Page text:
In the final at Wembley they faced an Everton that not only won the league title that year, but had thrashed United 5-0 earlier in the season. Luckily they had Norman Whiteside on hand to score one of the best cup final goals ever to bring the trophy back to Manchester for the second time in three years.

FA Cup final, 1977 

Nine years on from winning the European Cup, Man United were on the cusp of being usurped by Liverpool as the preeminent force in English football.

The Reds had already won the league title and were also about to play in the European Cup final in Rome, meaning they were on for the Treble.

It was United who took the lead in the 51st minute, however, when Stuart Pearson struck the ball powerfully past Ray Clemence.

Commentator John Motson subsequently remarked “there’s a saying in football that Liverpool are at their most dangerous when they’re behind.” That turned out to be the case, as the Reds equalised only moments later. Jimmy Case swivelled on the edge of the box before hitting a sweetly struck half volley past the helpless Alex Stepney.

Man United did not lie down for long themselves, Jimmy Greenhoff getting the better of Tommy Smith before looping the ball past Clemence and Phil Neal. All of the goals came within a five minute period early on in the second-half, but it provided enough drama to become a truly memorable decider.

Wayne Rooney: The tenacious street footballer with the mind of a manager

League Cup final, 2003

In each of the instances mentioned in this list, Man United defeated their arch rivals on their way to picking up the trophy, so it’s only fair we end on one where the opposite was the case.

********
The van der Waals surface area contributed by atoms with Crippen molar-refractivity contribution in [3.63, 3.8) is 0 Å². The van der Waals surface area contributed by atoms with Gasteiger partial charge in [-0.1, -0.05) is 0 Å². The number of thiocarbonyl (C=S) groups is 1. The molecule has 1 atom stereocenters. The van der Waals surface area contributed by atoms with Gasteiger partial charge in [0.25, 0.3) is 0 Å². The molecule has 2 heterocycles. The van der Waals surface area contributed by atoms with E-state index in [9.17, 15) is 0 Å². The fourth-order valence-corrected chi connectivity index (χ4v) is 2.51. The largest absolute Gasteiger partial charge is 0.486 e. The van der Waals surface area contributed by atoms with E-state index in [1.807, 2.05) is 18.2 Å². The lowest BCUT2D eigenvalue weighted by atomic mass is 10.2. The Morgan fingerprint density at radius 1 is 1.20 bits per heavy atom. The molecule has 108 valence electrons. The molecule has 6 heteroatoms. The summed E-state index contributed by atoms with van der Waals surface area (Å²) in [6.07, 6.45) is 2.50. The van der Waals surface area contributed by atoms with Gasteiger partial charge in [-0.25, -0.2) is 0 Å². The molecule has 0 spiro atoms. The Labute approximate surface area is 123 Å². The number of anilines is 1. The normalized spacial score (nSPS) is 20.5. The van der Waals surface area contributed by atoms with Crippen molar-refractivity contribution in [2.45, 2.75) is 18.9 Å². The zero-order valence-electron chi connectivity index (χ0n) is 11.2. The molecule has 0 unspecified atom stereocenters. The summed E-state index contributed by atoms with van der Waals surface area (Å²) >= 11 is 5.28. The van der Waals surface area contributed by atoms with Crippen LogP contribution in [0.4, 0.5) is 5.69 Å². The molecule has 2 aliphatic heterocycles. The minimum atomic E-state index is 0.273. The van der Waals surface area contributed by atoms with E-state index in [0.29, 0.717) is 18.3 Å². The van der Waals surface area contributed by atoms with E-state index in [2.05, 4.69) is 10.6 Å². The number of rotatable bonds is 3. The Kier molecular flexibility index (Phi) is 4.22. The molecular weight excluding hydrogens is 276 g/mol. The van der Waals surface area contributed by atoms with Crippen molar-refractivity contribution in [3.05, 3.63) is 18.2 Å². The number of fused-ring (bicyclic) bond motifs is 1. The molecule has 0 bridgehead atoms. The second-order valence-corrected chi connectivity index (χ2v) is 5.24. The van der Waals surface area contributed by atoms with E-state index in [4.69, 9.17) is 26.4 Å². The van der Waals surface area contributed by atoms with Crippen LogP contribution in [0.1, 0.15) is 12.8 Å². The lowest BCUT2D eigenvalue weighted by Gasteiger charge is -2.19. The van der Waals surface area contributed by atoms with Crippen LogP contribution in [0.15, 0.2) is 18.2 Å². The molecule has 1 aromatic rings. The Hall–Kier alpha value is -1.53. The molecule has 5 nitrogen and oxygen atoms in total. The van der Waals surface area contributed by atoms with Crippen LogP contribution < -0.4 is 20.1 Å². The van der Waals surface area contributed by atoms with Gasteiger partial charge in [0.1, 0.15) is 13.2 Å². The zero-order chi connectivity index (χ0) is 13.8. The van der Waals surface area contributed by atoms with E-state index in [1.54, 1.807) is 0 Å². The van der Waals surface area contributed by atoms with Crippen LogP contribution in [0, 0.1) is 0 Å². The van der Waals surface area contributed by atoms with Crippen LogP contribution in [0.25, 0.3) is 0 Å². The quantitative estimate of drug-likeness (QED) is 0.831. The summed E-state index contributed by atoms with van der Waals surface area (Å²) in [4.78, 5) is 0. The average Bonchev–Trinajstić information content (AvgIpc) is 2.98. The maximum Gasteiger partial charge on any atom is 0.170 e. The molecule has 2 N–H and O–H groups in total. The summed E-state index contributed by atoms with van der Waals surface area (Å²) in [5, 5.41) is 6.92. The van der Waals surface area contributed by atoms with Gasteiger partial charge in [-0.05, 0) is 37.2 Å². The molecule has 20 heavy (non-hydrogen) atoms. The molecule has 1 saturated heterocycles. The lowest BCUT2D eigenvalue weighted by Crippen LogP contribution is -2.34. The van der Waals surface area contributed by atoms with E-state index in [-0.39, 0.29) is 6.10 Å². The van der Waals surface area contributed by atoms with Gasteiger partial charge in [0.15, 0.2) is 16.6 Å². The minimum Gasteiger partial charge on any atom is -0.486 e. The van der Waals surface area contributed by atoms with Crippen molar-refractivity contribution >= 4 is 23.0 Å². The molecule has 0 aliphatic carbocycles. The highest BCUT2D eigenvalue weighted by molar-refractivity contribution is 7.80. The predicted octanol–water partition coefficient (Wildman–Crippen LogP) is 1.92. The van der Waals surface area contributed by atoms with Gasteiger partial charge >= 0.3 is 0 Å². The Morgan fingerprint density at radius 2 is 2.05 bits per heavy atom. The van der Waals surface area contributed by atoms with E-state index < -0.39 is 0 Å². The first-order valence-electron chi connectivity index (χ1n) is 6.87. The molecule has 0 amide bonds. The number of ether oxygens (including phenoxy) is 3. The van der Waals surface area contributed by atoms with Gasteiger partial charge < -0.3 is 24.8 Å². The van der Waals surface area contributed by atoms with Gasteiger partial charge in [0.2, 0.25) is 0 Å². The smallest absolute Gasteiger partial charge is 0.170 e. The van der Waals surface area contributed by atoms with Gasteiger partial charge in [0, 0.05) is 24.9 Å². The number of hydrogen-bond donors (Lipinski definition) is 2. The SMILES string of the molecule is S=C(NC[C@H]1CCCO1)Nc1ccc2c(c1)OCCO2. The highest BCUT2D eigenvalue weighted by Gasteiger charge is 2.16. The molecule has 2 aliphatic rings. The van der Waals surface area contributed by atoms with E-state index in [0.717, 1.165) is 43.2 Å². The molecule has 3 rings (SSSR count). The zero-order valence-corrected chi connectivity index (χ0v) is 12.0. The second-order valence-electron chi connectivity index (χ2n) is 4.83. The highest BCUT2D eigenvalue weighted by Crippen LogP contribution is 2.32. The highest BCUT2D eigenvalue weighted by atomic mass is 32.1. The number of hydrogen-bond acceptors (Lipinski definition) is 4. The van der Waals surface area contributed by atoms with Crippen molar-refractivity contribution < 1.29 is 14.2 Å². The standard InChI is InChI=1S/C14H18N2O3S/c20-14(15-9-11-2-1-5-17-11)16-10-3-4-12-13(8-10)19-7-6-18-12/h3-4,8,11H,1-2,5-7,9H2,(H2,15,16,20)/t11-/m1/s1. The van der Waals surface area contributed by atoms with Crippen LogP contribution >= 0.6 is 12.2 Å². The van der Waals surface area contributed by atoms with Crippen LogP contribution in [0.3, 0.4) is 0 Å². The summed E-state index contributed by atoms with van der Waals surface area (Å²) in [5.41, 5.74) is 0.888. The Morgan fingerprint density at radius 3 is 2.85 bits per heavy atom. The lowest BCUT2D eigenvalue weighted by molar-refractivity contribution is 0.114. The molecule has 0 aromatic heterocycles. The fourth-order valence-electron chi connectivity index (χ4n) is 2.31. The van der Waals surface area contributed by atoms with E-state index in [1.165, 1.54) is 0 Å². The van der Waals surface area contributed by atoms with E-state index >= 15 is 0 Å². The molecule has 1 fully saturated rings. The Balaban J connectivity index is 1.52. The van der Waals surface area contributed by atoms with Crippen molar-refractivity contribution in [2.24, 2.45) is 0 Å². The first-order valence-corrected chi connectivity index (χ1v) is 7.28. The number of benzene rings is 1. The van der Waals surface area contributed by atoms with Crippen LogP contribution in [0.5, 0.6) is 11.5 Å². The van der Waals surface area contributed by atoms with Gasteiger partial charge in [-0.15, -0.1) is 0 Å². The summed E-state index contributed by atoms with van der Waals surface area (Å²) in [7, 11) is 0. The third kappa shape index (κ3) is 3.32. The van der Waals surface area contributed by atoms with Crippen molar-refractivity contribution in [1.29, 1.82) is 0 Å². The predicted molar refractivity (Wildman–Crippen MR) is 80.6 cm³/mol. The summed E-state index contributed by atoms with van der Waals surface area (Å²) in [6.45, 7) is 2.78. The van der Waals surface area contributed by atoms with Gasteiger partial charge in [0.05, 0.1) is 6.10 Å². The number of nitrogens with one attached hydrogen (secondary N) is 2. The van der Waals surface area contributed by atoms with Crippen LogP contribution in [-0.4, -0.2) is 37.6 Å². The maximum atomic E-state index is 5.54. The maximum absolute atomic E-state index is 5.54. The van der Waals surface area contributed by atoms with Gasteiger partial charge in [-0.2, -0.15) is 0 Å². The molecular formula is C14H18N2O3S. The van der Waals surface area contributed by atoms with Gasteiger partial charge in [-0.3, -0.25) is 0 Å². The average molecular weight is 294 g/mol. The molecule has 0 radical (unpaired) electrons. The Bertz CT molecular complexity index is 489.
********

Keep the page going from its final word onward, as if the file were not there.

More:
United, who won the Premier League title that season, were naturally the favourites going into the League Cup final in 2003. But Liverpool had become cup specialists under Gerard Houllier, winning a treble of knockout competitions in 2001, as well as the Charity Shield and the Uefa Super Cup the following season.

The Red Devils came so close to taking the initiative, however, when Ruud van Nistelrooy came within a whisker of opening the scoring in the first-half, but his effort went narrowly wide.

In the manner for which he soon became famous, Steven Gerrard scored a golazo six minutes from the break, driving a long-range strike that dipped up and over Fabien Barthez in nets.

In an entertaining contest that featured a hatful of really good chances, United had plenty of opportunities to equalise. But Liverpool defended as if their life depended on it, with Jerzy Dudek making several saves while Stephane Henchoz made one block close to goal that could have gone anywhere.

With just five minutes remaining on the clock, United threw as many players forward as possible, leaving them vulnerable to the counter. That’s exactly what happened, as Dietmar Hamann intercepted a loose pass before setting up Michael Owen with a one-v-one on goal. The striker slotted it past the French goalkeeper to seal victory late on.

Read: How Gerard Houllier transformed late 90’s Liverpool from Spice Boys to winners

See Also: Golazo Merchants: ‘Mr Liverpool’ Steven Gerrard

Subscribe to our podcasts:

Apple | Spotify | Stitcher | Soundcloud Google

Subscribe
Notify of
guest
0 Comments
Inline Feedbacks
View all comments